39 3,157 3,131 3,155 3,140 3,209 15.6 0.600
42 3,582 3,545 3,597 3,599 3,631 16.6 0.620
Mortality (%) 0.7 0.7 0.00 1.3 0.00 - -
Relative liver weight (g) (n = 10) 1.9 2.1 2.0 1.9 2.0 0.03 0.501

PHF, polyherbal formulation; SCC, synthetic choline chloride; CDM, choline deficiency model; NC, normal control; CDM, choline deficiency model; SEM, standard error of the mean; BW, body weight; FCR, feed conversion ratio.

a–c Means bearing different superscripts in a row differ significantly (p<0.05).

Table 6
Experiment 3: Dose-response evaluation of PHF in Cobb 430 broiler CDM
Parameters Day NC CDM control CDM+SCC (400 g/ton) CDM+PHF (200 g/ton) CDM+PHF (400 g/ton) CDM+PHF (500 g/ton) Pooled SEM p value
BW (g) (n = 5) 1 42 41 42 41 42 42 0.2 0.691
21 781b 693a 706a 684a 688a 690a 7.1 0.000
40 2,134b 2,051a 2,092ab 2,077ab 2,135b 2,085ab 10.7 0.151
BWG (g) (n = 5) 21 739b 651a 663a 642a 646a 648a 7.0 0.000
40 2,092b 2,010a 2,050ab 2,036ab 2,093b 2,043 10.6 0.150
FCR (n = 5) 21 1.30a 1.47b 1.45b 1.46b 1.46b 1.44b 0.02 0.000
40 1.67ab 1.71c 1.68ac 1.67ab 1.64b 1.65ab 0.01 0.004
Feed Intake (g) (n=5) 21 1,017 1,018 1,025 1,001 1,007 995 5.6 0.533
40 3,553 3,503 3,508 3,466 3,503 3437 18.1 0.461
Mortality (%) 0.0 0.7 0.0 0.0 1.3 2.7 - -
Relative liver weight (g) (n = 6) 2.1 2.2 2.1 - 2.1 - 0.05 0.870

SEM, standard error of the mean; NC, normal control; CDM, choline deficiency model; SCC, synthetic choline chloride; PHF, polyherbal formulation.

a–c Means bearing different superscripts in a row differ significantly (p<0.05).

Table 7
Effect of PHF on carcass traits, lipid profile and liver function test in Cobb 430 broiler chickens
Parameters NC CDM control CDM+SCC (400 g/ton) CDM+PHF (500 g/ton) Pooled SEM p value
Carcass traits Eviscerated carcass weight (g) 1,476 1,443 1,434 1,470 22.6 0.901
Liver weight (g) 47 49 47 48 1.2 0.906
Gizzard weight (g) 32 36 33 30 1.1 0.289
Abdominal fat weight (g) 26 30 28 27 1.0 0.419
Heart weight (g) 11 11 11 12 0.3 0.648
Dressing (%) 70 70 69 70 0.3 0.232
Leg weight (g) 448 472 476 462 7.6 0.562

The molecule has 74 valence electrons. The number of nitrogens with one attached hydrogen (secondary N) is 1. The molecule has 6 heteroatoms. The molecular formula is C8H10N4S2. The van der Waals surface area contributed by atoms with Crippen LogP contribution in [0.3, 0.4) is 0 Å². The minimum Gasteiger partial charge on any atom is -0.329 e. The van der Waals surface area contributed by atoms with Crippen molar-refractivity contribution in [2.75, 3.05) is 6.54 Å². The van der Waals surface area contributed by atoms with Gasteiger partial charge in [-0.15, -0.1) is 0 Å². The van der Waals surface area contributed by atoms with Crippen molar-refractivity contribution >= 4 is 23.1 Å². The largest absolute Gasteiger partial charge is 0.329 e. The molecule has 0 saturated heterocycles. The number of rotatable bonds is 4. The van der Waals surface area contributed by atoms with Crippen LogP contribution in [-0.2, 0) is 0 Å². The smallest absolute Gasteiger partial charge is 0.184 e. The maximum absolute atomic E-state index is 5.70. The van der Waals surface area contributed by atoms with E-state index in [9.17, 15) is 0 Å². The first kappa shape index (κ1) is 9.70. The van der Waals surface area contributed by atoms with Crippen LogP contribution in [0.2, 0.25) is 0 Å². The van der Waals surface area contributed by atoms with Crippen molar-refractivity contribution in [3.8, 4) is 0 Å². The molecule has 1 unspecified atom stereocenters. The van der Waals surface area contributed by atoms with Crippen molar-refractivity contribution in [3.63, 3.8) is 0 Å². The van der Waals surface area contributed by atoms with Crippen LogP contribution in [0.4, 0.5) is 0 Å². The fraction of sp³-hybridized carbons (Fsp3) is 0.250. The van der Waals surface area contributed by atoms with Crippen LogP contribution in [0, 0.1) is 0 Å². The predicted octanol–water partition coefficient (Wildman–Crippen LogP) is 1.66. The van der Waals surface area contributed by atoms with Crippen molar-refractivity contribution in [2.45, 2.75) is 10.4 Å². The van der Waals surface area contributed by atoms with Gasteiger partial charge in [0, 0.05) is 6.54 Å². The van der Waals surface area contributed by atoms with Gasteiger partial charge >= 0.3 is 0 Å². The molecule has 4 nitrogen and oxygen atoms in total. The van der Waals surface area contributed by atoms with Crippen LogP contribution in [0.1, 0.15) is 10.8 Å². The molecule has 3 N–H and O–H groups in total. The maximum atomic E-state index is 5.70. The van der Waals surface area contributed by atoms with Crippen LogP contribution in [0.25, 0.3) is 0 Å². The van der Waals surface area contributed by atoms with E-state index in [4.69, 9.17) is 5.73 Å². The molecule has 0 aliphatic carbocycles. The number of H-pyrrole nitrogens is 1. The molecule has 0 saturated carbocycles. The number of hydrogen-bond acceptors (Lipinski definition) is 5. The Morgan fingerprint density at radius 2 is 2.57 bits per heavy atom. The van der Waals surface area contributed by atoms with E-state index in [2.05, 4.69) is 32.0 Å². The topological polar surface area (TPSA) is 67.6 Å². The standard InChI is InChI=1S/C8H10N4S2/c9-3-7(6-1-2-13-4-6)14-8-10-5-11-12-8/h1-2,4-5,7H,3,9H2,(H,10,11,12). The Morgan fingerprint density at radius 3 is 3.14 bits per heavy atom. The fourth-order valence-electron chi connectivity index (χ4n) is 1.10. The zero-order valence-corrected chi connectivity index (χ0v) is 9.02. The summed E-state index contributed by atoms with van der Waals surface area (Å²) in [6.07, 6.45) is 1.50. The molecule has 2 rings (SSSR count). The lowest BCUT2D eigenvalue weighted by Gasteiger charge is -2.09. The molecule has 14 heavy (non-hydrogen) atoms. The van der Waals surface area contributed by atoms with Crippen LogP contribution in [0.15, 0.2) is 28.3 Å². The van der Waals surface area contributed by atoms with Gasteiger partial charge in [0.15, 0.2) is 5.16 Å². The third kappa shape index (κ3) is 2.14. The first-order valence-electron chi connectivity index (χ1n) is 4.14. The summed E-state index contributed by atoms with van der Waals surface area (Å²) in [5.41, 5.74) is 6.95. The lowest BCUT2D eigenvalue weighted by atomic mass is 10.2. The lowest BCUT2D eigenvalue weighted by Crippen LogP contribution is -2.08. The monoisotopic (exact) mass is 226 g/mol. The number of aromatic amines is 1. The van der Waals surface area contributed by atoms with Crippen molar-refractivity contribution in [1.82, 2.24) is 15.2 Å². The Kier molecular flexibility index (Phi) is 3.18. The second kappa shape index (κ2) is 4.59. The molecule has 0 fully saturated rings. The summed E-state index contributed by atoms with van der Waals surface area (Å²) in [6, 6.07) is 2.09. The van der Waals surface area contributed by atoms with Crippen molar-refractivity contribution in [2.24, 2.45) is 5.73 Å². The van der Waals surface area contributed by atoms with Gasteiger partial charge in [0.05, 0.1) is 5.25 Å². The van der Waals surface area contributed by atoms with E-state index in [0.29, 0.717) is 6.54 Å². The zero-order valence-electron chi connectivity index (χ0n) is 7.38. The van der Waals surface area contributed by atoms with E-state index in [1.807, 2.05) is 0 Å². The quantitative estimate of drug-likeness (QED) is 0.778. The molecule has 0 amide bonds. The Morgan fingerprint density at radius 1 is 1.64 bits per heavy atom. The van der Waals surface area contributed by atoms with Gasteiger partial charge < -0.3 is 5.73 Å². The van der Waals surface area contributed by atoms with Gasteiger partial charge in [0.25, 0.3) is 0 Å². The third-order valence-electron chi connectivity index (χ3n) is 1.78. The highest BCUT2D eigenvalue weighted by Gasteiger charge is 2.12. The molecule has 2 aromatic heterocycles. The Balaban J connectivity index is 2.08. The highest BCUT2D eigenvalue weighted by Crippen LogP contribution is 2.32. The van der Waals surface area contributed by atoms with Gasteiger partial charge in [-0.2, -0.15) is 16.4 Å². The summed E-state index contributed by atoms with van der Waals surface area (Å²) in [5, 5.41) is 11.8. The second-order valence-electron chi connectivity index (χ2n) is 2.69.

Wing weight (g) 150 153 154 152 2.3 0.944
Breast weight (g) 434a 370b 372b 404ab 10.1 0.062
Cooking loss (%) 12 13 14 13 0.5 0.538
Breast muscle fat Triglycerides (md/dL) 2 3 2 2 0.2 0.363
Cholesterol (md/dL) 0.7a 0.7a 0.4b 0.5ab 0.04 0.032
Abdominal fat Triglycerides (md/dL) 11a 17b 20c 12a 0.9 0.000
Cholesterol (md/dL) 4a 6b 8c 3a 0.4 0.000
Liver enzyme Serum AST (IU/L) 4a 8b 4a 5a 0.6 0.012

PHF, poly herbal formulation; NC, normal control; CDM, choline deficiency model; SCC, synthetic choline chloride; SEM, standard error of the mean; n = 6; AST, aspartate aminotransaferase.

a–c Means bearing different superscripts in a row differ significantly (p<0.05).

REFERENCES

1. Arele AC, Ricardo VN, Ramalho JBR, Ricardo AC. Animal replacement of choline chloride by a vegetal source of choline in diets for broilers. Cienc Anim Bras 2015; 16:37–44.
crossref pdf
2. Wauben PM, Wainwright PE. The influence of neonatal nutrition on behavioral development: a critical appraisal. Nutr Rev 1999; 57:35–44.
crossref pmid pdf
3. Zhang CX, Pan MX, Li B, et al. Choline and betaine intake is inversely associated with breast cancer risk: a two stage case control study in china. Cancer Sci 2013; 104:250–8.
crossref pmid
4. Halver JE. The vitaminsHalver JE, Hardy RW, editorsFish nutrition. 3rd ednSan Diego, CA, USA: Academic Press; 2002. p. 61–140.

5. NRC. Nutrient requirement of poultry. 9th rev edWashington, DC, USA: National Academy Press; 1994.

6. Ghazalah AA. The choline requirements of broiler chicks fed fat supplemented diets. Egypt Poult Sci 1998; 18:271–89.

7. Workel HA, Keller TH, Reeve A, Lauwaerts A. Choline-the rediscovered vitamin for poultry [Internet]. The poultry site. 2002. [cited 2002 May]. Available from: http://www.poultrysite.com/articles/271/choline-the-rediscovered-vitaminfor-poultry

8. Baker DH, Sugahara M. Nutritional investigation of the metabolism of glycine and its precursors by chicks fed a crystalline amino acid diet. Poult Sci 1970; 49:756–60.
crossref pdf
9. Kroening GH, Pond WG. Methionine, choline and threonine interrelationships for growth and lipotropic action in the baby pig and rat. J Anim Sci 1967; 26:352–7.
crossref pdf
10. Zeisel SH, Dacosta KA, Youssef M, Hensey S. Conversion of dietary choline to trimethylamine and dimethylamine in rats: dose-response relationship. J Nutr 1989; 119:800–4.
crossref pmid pdf
11. Zeisel SH, Wishnok JS, Blusztajn JK. Formation of methylamines from ingested choline and lecithin. J Pharmacol Exp Ther 1983; 225:320–4.
pmid
12. Zeisel SH, Dacosta KA. Increase in human exposure to methylamine precursors of N-nitrosamines after eating fish. Cancer Res 1986; 46:6136–8.
pmid
13. Bender DA. Amino acid metabolism. Great Britain: John Wiley and Sons Ltd; 1975.

14. Fanatico AC, Pillai PB, Emmert JL, Owens CM. Meat quality of slow- and fast-growing chicken genotypes fed low-nutrient or standard diets and raised indoors or with outdoor access. Poult Sci 2007; 86:2245–55.
crossref pmid pdf
15. Chatterjee S, Misra SK. Efficacy of herbal biocholine in controlling fatty liver syndrome in commercial broilers on high metabolic energy diet. Phytomedica 2004; 5:37–9.